That continues today, as Scott pointed out that Chicago’s Department of Family & Support Services has a $400 million annual budget, but bemoans, “We don’t know if it’s working or not.” As Scott put it, the agency can give abundant money to organizations offering to take kids to a museum, but can’t give $50 to a father to do the same with his children.

“The sector loves services,” Scott said. “It really is a mind-set issue.”

Then again, it’s a mind-set issue for everyone, as everyone tries to come to terms with the notion of just giving money to someone unconditionally.

“How does prejudice that we have manifest itself in policy?” Pawar said. “Reagan’s ‘welfare queen’ resulted in Clinton’s abomination of welfare reform.” Currently, he added, parents in need are forbidden to use food stamps to buy diapers or wipes, but they need to provide diapers and wipes to day-care services so they can go to work to try to pull themselves out of poverty and the need for food stamps — a Catch-22.


“How does prejudice that we have manifest itself in policy? Reagan’s ‘welfare queen’ resulted in Clinton’s abomination of welfare reform.”

Ameya Pawar (One Illinois/Ted Cox)

“Most of it was rooted in bias and racist opinions about communities and classist opinions about people who were not wealthy,” Scott said. “When you’re talking about black folks, the joke is always, ‘Well, they’re gonna go buy Jordans and Hennessy with it, right?’”

“Basically, it’s a trust issue,” Burns-Coady said. “How can we trust that people are going to know what to do with their money? And we just don’t see that as a question that is valid or relevant.” The “unconditional” part of the cash transfer is critical. “Cash assistance is about empowering the person or empowering the family to figure it out,” she added.

“At FII, we say we trust and we invest directly in families,” Scott said. “We trust that families know what they need. We trust that families have an understanding, a vision for where they want to go.

“We’re not telling anybody what to do with the funds at any time,” she added. “There was a time in this country when families were at the center and families and communities were trusted to be able to lift themselves up.”

They cited incidents where one person took the money and invested in a truck for landscaping, then a snowplow attachment so that he made $6,000 clearing parking lots last winter. Others used money to stay home with the kids so a spouse could finish school — and get a better job. Scott spoke of “how people leverage it to pursue entrepreneurship or an advancement in their skills or education so they can actually do more work.”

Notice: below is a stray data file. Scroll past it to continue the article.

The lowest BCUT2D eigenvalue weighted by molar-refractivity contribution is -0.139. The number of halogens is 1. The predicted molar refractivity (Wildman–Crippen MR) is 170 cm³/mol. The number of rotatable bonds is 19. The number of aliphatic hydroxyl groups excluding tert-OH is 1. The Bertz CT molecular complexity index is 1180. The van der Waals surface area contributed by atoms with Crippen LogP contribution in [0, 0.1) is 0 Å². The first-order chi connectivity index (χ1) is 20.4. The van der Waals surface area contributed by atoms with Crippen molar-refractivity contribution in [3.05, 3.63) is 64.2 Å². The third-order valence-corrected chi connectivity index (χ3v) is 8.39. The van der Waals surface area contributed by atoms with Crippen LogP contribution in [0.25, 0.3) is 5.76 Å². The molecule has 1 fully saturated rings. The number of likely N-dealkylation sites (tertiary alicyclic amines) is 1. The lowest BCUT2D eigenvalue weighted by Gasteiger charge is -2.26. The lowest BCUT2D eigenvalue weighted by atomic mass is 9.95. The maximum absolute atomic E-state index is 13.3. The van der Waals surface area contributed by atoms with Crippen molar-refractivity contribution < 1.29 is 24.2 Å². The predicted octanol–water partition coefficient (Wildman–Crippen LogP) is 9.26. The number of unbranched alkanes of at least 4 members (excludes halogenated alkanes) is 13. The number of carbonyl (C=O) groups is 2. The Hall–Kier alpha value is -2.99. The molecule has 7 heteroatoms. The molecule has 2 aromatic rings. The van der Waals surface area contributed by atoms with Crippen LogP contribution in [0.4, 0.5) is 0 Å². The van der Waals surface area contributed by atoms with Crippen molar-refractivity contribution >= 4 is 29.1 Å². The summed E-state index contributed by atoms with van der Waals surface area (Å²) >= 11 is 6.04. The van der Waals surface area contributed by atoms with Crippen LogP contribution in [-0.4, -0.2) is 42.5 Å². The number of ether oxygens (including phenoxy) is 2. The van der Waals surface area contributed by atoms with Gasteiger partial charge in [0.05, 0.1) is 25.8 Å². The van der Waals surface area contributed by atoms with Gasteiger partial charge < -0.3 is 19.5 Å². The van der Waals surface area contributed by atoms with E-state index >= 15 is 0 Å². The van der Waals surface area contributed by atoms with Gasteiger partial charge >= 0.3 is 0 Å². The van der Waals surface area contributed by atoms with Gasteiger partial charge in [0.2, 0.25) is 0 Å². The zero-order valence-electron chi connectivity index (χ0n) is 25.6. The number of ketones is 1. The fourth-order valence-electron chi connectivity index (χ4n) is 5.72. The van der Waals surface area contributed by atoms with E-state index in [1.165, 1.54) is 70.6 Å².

The issue of what constitutes “work” also came up, with Burns-Coady saying it typically doesn’t include labor in the home that goes unpaid. “It’s domestic work, it’s a side hustle, it’s gig work,” she said. “If it’s not paid, the stigma is it’s not valuable, but it’s incredibly valuable, crucial work.”

Scott said the FII’s surveys of families in the San Franciso Bay Area turned up how they shared child care, transportation, and food including cooking chores, with estimates that 250 families were trading the equivalent of more than $600,000 back and forth. “Social capital,” she said, “we call it the invisible economy.” And for even a Horatio Alger, pull-yourself-up-by-the-bootstraps type, doesn’t that sort of work deserve payment?

Pawar pointed out “how stress is a killer. It literally shortens people’s lives, and a big driver of that stress is economic instability,” whether on a national or a personal level.

“Is it going to increase well-being?” Burns-Coady said. “What does well-being mean in this context?”

Most of the UBI pilot programs tried have started small. Pawer’s original proposal was for $500 a month to go to 1,000 designated families — a minimal investment of $6 million a year. All said they’re monitoring a program in Stockton, Calif., that gives $500 a month to 100 people, and it’s about a third of the way through its initial 18-month time frame. Can such programs be scaled out to something larger and more extensive if the political will — and the money — is there? Pawar pointed out that newly elected Chicago Mayor Lori Lightfoot was the only candidate to in any way endorse some sort of UBI program.

“We absolutely believe we can scale it,” Scott said. “We love to say Chicago is a world-class city. So I think that we have a responsibility to lead this work and to be bold and to really experiment with this.”

Ameya Pawar is founder of One Illinois.